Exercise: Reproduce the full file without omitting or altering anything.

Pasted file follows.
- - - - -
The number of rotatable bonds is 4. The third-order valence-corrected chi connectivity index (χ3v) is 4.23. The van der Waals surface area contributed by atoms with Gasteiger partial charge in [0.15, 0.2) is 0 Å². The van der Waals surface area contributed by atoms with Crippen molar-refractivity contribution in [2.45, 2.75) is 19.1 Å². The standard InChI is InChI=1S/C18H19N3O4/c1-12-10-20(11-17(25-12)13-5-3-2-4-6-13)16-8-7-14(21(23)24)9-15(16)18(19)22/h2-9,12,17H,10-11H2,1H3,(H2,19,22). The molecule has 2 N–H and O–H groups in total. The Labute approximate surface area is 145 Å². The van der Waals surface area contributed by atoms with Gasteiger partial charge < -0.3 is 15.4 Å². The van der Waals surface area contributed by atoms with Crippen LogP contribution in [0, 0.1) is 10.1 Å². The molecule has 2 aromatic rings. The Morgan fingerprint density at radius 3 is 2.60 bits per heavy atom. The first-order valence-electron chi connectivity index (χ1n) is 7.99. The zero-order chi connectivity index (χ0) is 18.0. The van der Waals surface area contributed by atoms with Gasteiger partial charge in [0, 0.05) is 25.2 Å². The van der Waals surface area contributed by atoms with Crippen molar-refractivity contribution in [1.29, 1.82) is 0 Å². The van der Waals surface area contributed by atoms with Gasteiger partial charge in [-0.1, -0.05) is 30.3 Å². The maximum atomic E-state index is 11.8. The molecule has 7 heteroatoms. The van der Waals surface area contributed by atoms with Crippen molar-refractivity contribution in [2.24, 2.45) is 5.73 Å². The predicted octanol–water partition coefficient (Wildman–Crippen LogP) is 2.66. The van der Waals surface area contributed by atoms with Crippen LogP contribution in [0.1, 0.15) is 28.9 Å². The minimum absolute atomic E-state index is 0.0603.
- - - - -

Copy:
The number of rotatable bonds is 4. The third-order valence-corrected chi connectivity index (χ3v) is 4.23. The van der Waals surface area contributed by atoms with Gasteiger partial charge in [0.15, 0.2) is 0 Å². The van der Waals surface area contributed by atoms with Crippen molar-refractivity contribution in [2.45, 2.75) is 19.1 Å². The standard InChI is InChI=1S/C18H19N3O4/c1-12-10-20(11-17(25-12)13-5-3-2-4-6-13)16-8-7-14(21(23)24)9-15(16)18(19)22/h2-9,12,17H,10-11H2,1H3,(H2,19,22). The molecule has 2 N–H and O–H groups in total. The Labute approximate surface area is 145 Å². The van der Waals surface area contributed by atoms with Gasteiger partial charge < -0.3 is 15.4 Å². The van der Waals surface area contributed by atoms with Crippen LogP contribution in [0, 0.1) is 10.1 Å². The molecule has 2 aromatic rings. The Morgan fingerprint density at radius 3 is 2.60 bits per heavy atom. The first-order valence-electron chi connectivity index (χ1n) is 7.99. The zero-order chi connectivity index (χ0) is 18.0. The van der Waals surface area contributed by atoms with Gasteiger partial charge in [0, 0.05) is 25.2 Å². The van der Waals surface area contributed by atoms with Crippen molar-refractivity contribution in [1.29, 1.82) is 0 Å². The van der Waals surface area contributed by atoms with Gasteiger partial charge in [-0.1, -0.05) is 30.3 Å². The maximum atomic E-state index is 11.8. The molecule has 7 heteroatoms. The van der Waals surface area contributed by atoms with Crippen molar-refractivity contribution in [2.24, 2.45) is 5.73 Å². The predicted octanol–water partition coefficient (Wildman–Crippen LogP) is 2.66. The van der Waals surface area contributed by atoms with Crippen LogP contribution in [0.1, 0.15) is 28.9 Å². The minimum absolute atomic E-state index is 0.0603.